Inhibition of human and simian immunodeficiency virus protease function by targeting Vpx-protease-mutant fusion protein into viral particles

Academic Article


  • The human immunodeficiency virus type 1 (HIV-1) Vpr and HIV-2 Vpx proteins package into virions through interactions with their cognate Gag polyprotein precursor. The targeting properties of Vpr and Vpx have been exploited to incorporate foreign proteins into virions by expression as heterologous fusion molecules (X. Wu, H.-M. Liu, H. Xiao, J. Kim, P. Seshaiah, G. Natsoulis, J. D. Boeke, B. H. Hahn, and J. C. Kappes, J. Virol. 69:3389- 3398, 1995). To explore the possibility of utilizing Vpx and Vpr to target dominant negative mutants of the HIV Pol proteins into virions, we fused HIV- 2 Vpx with an enzymatically defective protease (PR) mutant. Using a vector system to facilitate transient coexpression with HIV provirus, Vpx-PR-mutant (VpxPR(M)) fusion protein was expressed and packaged efficiently into HIV-2 and simian immunodeficiency virus virions. Immunoblot analysis of purified virions demonstrated that the packaging of VpxPR(M) interfered with the processing of the Gag and Gag/Pol precursor proteins, similar to that of a well-characterized active-site PR inhibitor. The incomplete processing of Gag and Gag/Pol was consistent with a 25-fold reduction in virion infectivity. The coexpression of a packaging defective VpxPR(M) fusion protein with HIV-2 provirus produced virions with fully processed Gag protein, similar to wild- type virions. Importantly, virions trans complemented with a Vpx- chloramphenicol acetyltransferase fusion protein were normal with respect to the processing of Gag protein and the ability to infect and replicate in vitro. These results indicate that VpxPR(M) specifically inhibited the function of the viral protease and provide for the first time proof of principle that the incorporation of foreign proteins into virions via fusion with Vpx can inhibit HIV replication. The use of accessory proteins as vehicles to deliver deleterious proteins to virions, including dominant negative mutants of Pol proteins, may provide new opportunities for application of gene therapy-based antiretroviral strategies. The ability to package PR by expression in trans, independent of the Gag/Pol precursor, also represents a novel approach that may be exploited to study the function of the Pol proteins.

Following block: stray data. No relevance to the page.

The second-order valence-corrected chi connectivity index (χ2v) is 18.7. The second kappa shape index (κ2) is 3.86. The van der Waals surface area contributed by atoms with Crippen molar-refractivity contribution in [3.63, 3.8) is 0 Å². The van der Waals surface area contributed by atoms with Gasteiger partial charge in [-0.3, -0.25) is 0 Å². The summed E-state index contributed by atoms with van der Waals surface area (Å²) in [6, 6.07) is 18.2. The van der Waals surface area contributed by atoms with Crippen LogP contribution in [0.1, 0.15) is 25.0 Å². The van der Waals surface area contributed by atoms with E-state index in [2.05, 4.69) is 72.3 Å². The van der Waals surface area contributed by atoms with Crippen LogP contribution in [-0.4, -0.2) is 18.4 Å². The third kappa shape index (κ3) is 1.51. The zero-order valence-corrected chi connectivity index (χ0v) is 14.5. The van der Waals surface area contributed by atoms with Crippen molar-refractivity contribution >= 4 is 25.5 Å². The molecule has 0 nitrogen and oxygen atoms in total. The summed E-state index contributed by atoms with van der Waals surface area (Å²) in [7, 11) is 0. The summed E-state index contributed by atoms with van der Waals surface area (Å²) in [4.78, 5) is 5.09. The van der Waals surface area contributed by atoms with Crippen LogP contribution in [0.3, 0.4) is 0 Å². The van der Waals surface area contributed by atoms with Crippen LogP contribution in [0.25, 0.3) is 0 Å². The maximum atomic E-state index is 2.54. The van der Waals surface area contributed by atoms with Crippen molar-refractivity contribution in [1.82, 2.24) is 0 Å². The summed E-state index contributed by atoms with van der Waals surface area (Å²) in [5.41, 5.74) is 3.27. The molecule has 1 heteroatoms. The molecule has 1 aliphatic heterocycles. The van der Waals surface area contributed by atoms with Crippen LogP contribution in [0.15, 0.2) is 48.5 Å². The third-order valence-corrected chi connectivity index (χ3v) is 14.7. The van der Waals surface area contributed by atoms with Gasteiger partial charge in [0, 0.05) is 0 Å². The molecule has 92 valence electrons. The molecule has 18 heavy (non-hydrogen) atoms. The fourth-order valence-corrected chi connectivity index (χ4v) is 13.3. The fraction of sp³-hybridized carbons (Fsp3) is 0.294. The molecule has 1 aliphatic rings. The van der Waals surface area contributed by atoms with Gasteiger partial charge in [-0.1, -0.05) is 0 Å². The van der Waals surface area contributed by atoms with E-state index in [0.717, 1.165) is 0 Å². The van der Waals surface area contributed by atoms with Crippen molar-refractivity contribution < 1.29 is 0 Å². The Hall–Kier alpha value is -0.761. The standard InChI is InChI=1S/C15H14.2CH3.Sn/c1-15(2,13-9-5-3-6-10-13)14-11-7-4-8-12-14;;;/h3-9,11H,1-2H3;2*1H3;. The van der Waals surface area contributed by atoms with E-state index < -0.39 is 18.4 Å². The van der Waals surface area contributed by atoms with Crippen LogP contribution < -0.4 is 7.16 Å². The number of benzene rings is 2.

• Author List

  • Xiaoyun WU; Liu H; Xiao H; Conway JA; Kappes JC
  • Start Page

  • 3378
  • End Page

  • 3384
  • Volume

  • 70
  • Issue

  • 6